Kent State’s first Color War took place on Manchester Field during the annual Black Squirrel Festival on Friday, allowing students to both learn about Kent State organizations and blow off steam from the first two weeks of classes.
More than 150 student organizations and vendors were present at the festival, which was organized by the Center for Student Involvement.
The forecast previewed a rainy afternoon, but students lucked out with a sunny day and had the chance to enjoy all the planned events.
At 2 p.m, hundreds of students flung blue and yellow powder at each other and embraced the new activity with welcome arms.
“It was a lot of fun, definitely something different to do on campus,” said sophomore fashion merchandising major Annie Skoch. “I really liked the school pride aspect, but I would have enjoyed more if they had more colors.”
Martin Shutzberg, a sophomore hospitality management major, said the event was “a colorful blast.”
However, he shared a piece of advice for those participating in upcoming years.
“Make sure you keep your mouth closed,” he said. “Having powder in it can ruin the experience.”
For sophomore business major Ritika Srivastava, an international student from India, the event had a special meaning because India has a similar tradition.
“Every year, we celebrate the Hindu Holi Festival, a spring event where we spray colors on others and dance,” she said. “It was fun and nostalgic to do the same here at Kent State,” she said.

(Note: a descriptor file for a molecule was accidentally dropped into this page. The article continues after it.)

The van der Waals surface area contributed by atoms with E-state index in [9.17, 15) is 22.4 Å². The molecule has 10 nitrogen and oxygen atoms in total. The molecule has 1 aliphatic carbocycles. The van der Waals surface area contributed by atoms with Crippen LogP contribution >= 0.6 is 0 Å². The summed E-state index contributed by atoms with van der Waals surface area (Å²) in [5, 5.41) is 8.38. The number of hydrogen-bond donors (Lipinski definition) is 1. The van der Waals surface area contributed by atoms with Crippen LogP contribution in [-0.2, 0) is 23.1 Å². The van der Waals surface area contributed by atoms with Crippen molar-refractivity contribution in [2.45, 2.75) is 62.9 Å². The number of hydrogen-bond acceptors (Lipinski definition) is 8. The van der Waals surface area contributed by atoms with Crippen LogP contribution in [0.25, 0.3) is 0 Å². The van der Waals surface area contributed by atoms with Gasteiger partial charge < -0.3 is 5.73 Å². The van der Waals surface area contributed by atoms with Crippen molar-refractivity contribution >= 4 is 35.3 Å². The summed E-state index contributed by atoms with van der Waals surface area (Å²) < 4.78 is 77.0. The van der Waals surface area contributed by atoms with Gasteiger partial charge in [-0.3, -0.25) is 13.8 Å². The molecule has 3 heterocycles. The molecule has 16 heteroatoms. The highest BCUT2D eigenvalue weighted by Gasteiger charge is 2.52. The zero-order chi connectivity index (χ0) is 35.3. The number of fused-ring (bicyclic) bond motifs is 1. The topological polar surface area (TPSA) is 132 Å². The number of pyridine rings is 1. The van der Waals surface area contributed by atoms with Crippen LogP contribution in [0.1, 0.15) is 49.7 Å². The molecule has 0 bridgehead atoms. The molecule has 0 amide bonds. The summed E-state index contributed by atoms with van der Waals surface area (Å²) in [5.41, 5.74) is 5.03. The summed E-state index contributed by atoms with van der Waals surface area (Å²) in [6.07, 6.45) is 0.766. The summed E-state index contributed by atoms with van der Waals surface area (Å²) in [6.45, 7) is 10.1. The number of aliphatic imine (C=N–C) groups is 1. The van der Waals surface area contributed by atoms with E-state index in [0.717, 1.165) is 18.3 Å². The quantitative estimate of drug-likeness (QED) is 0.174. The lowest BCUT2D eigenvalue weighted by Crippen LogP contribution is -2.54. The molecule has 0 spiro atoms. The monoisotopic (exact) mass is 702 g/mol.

The Black Squirrel Festival however, was not just about powder and school spirit. Student organizations and university departments had the opportunity to advertise their activities and services.
Senior education abroad adviser Nick Vasiloff represented the Office of Global Education at the festival and said he was happy with the results.
“We talked to about 400 students in just a few hours,” he said. “Our expectations are that half of those attend our Education Abroad Expo that happens soon.”
Vasiloff said the event is important because it allows organizations and departments to reach out to incoming freshmen who might still be learning about the university.
“At the beginning of the semester, students are still trying to fit in, and they have many preconceptions about who we are and what we do,” he said. “(The festival) is an opportunity to get closer to the Kent State community in a friendly, fun environment.”
Upcoming events include the Education Abroad Expo 2015, held Thursday from 11:30 a.m. to 2:30 p.m. on the second floor of the Student Center, and the Mr. Flash Pageant on Sept. 29 in the Student Center Ballroom from 8 p.m. to 10 p.m.
Bruno Beidacki is the activities reporter for the Kent Stater. Contact him at [email protected]